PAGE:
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Review
, 24 (2), 137-42

Role of Access Surveillance and Preemptive Intervention

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Review

Role of Access Surveillance and Preemptive Intervention

Jack Work. Semin Vasc Surg.

Abstract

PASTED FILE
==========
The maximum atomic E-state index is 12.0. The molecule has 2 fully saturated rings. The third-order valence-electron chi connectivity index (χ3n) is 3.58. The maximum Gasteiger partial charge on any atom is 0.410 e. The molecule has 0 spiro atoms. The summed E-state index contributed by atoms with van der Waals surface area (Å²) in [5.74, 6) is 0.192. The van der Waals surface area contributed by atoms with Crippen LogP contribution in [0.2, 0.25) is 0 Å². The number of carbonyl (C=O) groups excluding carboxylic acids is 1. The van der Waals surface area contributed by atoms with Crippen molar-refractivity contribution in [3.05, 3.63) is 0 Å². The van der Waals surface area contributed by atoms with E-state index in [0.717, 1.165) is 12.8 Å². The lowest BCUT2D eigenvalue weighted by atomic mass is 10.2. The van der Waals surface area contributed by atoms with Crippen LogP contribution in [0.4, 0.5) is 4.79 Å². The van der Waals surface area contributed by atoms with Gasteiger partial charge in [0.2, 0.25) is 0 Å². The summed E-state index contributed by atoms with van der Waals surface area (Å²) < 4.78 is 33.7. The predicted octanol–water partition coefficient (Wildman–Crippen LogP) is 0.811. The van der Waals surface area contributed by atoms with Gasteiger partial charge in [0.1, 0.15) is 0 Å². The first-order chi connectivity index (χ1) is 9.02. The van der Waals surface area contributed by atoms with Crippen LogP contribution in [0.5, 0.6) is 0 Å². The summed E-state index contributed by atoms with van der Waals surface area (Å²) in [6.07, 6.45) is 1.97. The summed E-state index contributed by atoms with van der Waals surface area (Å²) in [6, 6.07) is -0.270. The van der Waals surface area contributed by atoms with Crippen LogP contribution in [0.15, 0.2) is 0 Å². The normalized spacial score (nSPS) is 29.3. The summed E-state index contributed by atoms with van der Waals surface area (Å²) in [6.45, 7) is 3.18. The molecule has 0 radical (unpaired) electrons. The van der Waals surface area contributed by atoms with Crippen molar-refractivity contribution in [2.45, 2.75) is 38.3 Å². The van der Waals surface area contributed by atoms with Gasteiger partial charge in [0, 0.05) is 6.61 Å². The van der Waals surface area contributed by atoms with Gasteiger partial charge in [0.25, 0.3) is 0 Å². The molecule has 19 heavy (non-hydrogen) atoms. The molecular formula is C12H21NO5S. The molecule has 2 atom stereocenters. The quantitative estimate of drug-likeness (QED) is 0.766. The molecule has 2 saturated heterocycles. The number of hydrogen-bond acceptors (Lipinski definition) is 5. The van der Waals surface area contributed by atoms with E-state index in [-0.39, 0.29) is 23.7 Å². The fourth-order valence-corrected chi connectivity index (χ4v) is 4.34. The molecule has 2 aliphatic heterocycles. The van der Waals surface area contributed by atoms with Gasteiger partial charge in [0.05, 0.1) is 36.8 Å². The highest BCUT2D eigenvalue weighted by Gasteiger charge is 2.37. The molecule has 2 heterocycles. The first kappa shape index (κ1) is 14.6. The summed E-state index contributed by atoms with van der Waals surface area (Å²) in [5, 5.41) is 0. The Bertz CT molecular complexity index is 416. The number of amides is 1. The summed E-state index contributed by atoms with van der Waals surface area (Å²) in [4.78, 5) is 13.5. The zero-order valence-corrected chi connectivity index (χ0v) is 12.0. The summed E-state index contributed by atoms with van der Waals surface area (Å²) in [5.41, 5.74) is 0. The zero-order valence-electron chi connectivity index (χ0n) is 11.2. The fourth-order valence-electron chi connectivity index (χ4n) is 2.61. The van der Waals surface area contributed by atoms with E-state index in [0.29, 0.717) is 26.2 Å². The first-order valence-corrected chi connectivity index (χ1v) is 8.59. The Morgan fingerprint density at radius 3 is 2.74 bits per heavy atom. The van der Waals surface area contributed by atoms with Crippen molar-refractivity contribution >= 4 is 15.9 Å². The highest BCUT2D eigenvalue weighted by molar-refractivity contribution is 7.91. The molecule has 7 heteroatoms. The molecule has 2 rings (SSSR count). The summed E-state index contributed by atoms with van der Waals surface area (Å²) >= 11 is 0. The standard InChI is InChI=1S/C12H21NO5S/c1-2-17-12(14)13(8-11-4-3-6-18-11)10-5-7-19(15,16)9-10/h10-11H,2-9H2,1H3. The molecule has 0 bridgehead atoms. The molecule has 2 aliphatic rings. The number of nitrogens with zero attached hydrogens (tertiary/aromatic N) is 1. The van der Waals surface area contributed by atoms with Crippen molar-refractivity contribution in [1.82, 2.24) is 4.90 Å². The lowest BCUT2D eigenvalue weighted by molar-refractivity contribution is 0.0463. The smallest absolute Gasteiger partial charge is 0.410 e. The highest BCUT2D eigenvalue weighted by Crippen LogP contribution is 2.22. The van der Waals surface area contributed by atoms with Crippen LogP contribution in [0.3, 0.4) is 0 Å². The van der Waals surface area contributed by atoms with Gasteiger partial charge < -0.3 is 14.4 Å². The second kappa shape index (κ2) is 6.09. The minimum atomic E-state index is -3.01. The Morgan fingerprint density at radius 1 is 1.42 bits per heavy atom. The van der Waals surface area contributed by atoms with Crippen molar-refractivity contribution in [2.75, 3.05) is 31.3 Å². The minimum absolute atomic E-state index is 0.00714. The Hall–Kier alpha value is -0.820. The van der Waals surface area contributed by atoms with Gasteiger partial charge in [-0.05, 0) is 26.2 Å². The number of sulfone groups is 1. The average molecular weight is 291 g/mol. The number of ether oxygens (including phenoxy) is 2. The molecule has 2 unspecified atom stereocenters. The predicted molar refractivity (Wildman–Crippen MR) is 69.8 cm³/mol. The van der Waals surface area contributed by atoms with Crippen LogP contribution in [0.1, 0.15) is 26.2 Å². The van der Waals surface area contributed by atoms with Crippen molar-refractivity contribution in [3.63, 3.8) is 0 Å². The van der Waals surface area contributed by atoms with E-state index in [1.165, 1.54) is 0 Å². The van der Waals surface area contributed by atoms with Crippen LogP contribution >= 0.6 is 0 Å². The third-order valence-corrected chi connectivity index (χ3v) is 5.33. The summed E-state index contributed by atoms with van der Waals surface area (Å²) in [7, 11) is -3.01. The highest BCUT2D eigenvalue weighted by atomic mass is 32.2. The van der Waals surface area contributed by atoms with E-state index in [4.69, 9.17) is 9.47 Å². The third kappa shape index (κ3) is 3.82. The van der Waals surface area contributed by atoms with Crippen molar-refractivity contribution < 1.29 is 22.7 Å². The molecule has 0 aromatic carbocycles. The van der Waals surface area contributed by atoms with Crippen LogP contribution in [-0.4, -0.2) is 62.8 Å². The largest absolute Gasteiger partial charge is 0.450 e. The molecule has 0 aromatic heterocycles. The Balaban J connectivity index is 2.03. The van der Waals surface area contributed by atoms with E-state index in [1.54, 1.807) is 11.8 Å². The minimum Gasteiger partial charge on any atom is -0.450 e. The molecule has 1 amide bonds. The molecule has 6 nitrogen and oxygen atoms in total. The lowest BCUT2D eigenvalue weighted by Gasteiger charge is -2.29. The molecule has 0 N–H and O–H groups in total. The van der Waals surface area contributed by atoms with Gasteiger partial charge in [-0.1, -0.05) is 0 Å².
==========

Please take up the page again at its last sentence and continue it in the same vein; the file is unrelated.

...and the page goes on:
Vascular access dysfunction continues to be a major cause of morbidity and mortality in the end-stage renal patient. Thrombosis is the primary cause of prosthetic arteriovenous access (ie, graft) failure caused by the progressive development of neointimal hyperplasia, which eventually leads to a stenosis, usually at the venous anastomosis. More than 20 years ago, observational studies using a variety of surveillance techniques, coupled with preemptive angioplasty, convincingly demonstrated the ability to detect venous stenosis, and elective treatment of stenoses significantly decreased both thrombosis and access loss. Although multiple observational studies have shown a benefit from surveillance, these studies generally had no control population, used historical controls, or used incorrect statistical analysis. However, five randomized controlled trials that evaluated the effect of graft surveillance coupled with preemptive angioplasty have failed to demonstrate a benefit on graft outcomes, including prolongation of graft survival. This review will examine the role of access surveillance and preemptive angioplasty in achieving the goal of reducing vascular access thrombosis and prolonging access survival.

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